Daylight Savings time can affect workplace health & safety

Daylight Savings Time takes place this year on Sunday March 10, where we “spring ahead” and advance our clocks forward by one hour. This means that we will all wake up one hour earlier than normal.

Even though losing one hour doesn’t seem like much, it impacts our circadian rhythms and can cause a disruption in our schedules for a few days. This can affect our mental and physical health and increase the chances of accidents and injuries.

Sleep disturbance from the time change can cause workers to become more fatigued, experience headaches or migraines, and heighten feelings of depression, anxiety and mental exhaustion. Decreases in alertness, reaction time and decision-making ability all have the potential to affect the health and safety of ourselves and those around us while at work, on the road or at home.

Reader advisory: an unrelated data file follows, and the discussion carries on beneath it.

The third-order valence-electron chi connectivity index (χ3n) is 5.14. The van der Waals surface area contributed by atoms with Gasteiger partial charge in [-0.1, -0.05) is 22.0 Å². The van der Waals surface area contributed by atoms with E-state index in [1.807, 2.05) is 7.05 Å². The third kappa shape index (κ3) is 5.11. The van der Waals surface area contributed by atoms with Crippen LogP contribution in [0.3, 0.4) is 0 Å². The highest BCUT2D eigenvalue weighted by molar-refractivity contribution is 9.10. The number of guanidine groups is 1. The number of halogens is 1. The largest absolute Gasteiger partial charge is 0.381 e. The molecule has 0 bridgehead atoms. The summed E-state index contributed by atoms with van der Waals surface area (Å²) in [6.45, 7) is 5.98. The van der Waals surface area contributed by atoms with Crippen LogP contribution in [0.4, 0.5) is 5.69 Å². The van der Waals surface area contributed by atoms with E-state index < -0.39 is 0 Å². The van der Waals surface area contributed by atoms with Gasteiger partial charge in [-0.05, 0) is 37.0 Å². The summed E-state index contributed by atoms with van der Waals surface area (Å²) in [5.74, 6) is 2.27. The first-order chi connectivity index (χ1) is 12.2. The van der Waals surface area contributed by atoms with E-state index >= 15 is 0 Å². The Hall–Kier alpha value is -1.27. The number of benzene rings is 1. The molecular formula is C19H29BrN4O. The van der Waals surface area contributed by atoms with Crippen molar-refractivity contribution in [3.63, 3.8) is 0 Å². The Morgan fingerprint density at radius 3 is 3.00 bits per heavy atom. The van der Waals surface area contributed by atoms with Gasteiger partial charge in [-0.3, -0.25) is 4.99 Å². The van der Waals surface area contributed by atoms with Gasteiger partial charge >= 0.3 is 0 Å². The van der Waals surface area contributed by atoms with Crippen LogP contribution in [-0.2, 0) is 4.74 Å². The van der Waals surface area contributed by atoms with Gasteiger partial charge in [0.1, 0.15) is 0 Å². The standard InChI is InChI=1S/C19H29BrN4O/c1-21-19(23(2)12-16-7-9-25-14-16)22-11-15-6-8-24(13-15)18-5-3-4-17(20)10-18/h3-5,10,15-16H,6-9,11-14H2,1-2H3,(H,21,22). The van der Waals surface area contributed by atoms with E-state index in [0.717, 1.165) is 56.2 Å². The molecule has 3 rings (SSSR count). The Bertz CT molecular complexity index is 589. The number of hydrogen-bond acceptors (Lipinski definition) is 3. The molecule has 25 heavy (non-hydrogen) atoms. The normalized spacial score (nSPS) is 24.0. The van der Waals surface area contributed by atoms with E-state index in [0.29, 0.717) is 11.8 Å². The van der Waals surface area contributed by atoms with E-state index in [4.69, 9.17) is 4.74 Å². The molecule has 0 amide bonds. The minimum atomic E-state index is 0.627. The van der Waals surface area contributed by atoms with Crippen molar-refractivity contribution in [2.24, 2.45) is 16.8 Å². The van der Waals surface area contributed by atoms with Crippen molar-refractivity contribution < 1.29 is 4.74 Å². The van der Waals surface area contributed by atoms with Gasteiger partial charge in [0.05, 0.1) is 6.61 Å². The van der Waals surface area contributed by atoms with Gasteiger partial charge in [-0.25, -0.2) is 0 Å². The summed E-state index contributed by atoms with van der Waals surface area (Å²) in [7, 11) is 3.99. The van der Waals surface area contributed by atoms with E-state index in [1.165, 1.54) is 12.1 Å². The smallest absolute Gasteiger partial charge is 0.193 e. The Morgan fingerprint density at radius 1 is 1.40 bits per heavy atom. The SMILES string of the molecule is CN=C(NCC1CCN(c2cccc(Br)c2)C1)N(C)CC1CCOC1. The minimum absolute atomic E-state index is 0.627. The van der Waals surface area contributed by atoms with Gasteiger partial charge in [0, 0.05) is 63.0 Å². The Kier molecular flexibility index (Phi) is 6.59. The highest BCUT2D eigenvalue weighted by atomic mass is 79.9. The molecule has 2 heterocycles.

Help your body prepare for the time difference with the following tips:

  • Gradually adjust your bedtime in the days leading up to the time change. By going to bed 10–15 minutes earlier every night and getting out of bed 10–15 minutes earlier, your body has more time to adjust.
  • On the evening of the time change, adjust your clocks forward by one hour and go to bed at your normal bedtime.
  • Don’t over-caffeinate for several hours before bedtime.
  • Avoid being late, which can cause you to rush. Prepare as much as you can the day before going to work (e.g. prepare breakfast/lunch the day before)
  • The morning hours will be darker, which may affect your commute to work.
  • Fatigue slows down your reaction time on the road, so remain alert and avoid driving if you are drowsy or tired.
  • Check in with your co-workers to see if they are experiencing any impact from the time change.